Violence against women is already an epidemic in all societies, without exception. Every day, on average, 137 women are killed by a member of their own family. We also know that levels of domestic violence and sexual exploitation spike when households are placed under the increased strains that come from security, health and money worries, and cramped and confined living conditions. We see this frequently among displaced populations in crowded refugee camps; and reported domestic violence has tripled recently in some countries practising social distancing.
COVID-19 provides us with an opportunity for radical, positive action to redress long-standing inequalities in multiple areas of women’s lives. There is scope for not just endurance, but recovery and growth. I ask governments and all other service providers including the private sector to take this opportunity to plan their response to COVID-19 as they have never done before, and fully take a gender perspective into account, proactively building gender expertise into response teams and embedding gender dimensions within response plans. For example, include surge funding for women’s shelters so they can provide for women who need to escape violent relationships, and aim economic support and bail outs specifically at retail sectors, hospitality and small businesses where women are predominantly employed on precarious contracts, if any, and are most vulnerable to forced cost-saving.

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Assemblies Of God Women Move To Check Hypertension Prevalence

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As the women of Assemblies of God, Ikwerre -South District, aka Canaan City, converged for a three-day religious summit in Alakahia, Port Harcourt, the need for a careful living to check the prevalence of high blood pressure, otherwise called hypertension, has been reechoed. This is part of the obligations of the management of the women department at the district level, at improving the wellbeing of its members.
Hypertension is a health condition in which the force of the blood against the artery walls is too high. Usually, it is defined as blood pressure above 140/90, and considered severe if the pressure is above 180/120.
Addressing participants at the conference, recently, Dr Okpako Ebruphiyo highlighted age, black race, family history, overweight and sedentary living as risk factors for hypertension and cautioned them against the intake of alcohol and table salt as such ingredients are not only capable of provoking high blood pressure, but could exacerbate its existence in the body.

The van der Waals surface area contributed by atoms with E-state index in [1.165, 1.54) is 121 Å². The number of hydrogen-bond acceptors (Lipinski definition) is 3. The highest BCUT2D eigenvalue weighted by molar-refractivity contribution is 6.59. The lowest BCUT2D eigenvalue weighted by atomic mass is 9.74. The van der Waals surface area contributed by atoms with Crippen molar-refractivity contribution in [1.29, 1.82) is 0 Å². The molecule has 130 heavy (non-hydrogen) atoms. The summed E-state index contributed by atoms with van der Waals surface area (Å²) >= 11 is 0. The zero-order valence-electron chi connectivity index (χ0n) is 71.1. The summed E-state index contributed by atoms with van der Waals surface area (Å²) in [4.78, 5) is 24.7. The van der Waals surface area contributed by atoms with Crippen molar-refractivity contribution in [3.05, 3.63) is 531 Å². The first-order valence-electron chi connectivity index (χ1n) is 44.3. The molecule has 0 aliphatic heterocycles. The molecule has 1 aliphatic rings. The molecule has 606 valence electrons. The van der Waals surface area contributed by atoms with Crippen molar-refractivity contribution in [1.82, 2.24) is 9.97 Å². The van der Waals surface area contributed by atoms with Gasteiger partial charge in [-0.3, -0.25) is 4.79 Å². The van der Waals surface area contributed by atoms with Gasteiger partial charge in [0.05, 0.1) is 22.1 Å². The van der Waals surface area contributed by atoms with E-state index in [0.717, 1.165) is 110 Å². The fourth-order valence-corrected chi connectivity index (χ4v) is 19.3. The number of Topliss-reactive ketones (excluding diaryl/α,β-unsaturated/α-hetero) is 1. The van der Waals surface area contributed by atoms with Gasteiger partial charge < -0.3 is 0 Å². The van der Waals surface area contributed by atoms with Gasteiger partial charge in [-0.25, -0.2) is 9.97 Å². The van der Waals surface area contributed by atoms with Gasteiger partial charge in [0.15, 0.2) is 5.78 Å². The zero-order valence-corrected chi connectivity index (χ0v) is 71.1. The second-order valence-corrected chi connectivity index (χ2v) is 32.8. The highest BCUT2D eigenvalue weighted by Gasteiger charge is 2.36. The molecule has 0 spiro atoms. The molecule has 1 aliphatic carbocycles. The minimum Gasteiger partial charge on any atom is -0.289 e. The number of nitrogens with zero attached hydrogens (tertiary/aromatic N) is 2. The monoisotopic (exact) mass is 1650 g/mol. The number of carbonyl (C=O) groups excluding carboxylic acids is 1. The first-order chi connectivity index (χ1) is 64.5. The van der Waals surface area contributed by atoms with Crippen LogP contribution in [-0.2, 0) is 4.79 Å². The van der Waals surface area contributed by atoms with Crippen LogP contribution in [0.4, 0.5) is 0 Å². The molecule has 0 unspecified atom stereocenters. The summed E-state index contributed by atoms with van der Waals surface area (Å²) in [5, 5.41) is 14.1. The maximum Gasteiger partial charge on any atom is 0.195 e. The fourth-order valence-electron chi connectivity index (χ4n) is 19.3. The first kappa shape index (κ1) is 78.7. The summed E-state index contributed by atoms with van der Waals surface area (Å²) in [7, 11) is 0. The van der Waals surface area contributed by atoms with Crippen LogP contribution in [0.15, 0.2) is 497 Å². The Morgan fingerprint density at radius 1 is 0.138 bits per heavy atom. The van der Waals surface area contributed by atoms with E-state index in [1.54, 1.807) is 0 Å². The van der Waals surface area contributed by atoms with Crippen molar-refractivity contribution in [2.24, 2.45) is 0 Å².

The medical expert who emphasised the imperative for body relaxation as a measure against stress, called for regular exercise, regular medical checkup as well as intake of less carbohydrate with more vegetables. Referring to hypertension as a silent killer, she warned that a careless attitude towards it would lead to stroke, aneurysm, heart failure, weakened and narrowed blood vessels in kidneys, thickened, narrowed or torn blood vessels in the eyes. Others include metabolic syndrome, trouble with memory or understanding and dementia.
Hypertension is the most common modifiable risk factor for cardiovascular disease, the leading cause of death in both men and women. The prevalence and severity of hypertension rise markedly with age, and blood pressure control becomes more difficult with aging in both genders, particularly in women. According to research, hypertension is less common in women, compared with men, in those younger than 65 years of age, but is more common in elderly (65 years and older) women than men. 
As a primary risk factor for cardiovascular disease, keeping blood pressure under control is vital for preserving health and reducing the risk of these dangerous conditions.

By: Sylvia ThankGod-Amadi

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Women

Want Your Marriage To Work?

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*Secret 1
Everyone you marry has a weakness. Only God does not have a weakness. So if you focus on your spouse’s weakness you can’t get the best out of his/her strength.
*Secret 2*
Everyone has a dark history. No one is an angel. When you get married or you want to get married, stop digging into someone’s past. What matters most is the present life of your partner. Old things have passed away. Forgive and forget. Focus on the present and the future.
Secret 3
Every marriage has its own challenges. Marriage is not a bed of roses. Every good marriage has gone through its own test of blazing fire. True love proves in times of challenges. Fight for your marriage. Make up your mind to stay with your spouse in times of need. Remember the vow: For better for worse. In sickness and in health be there.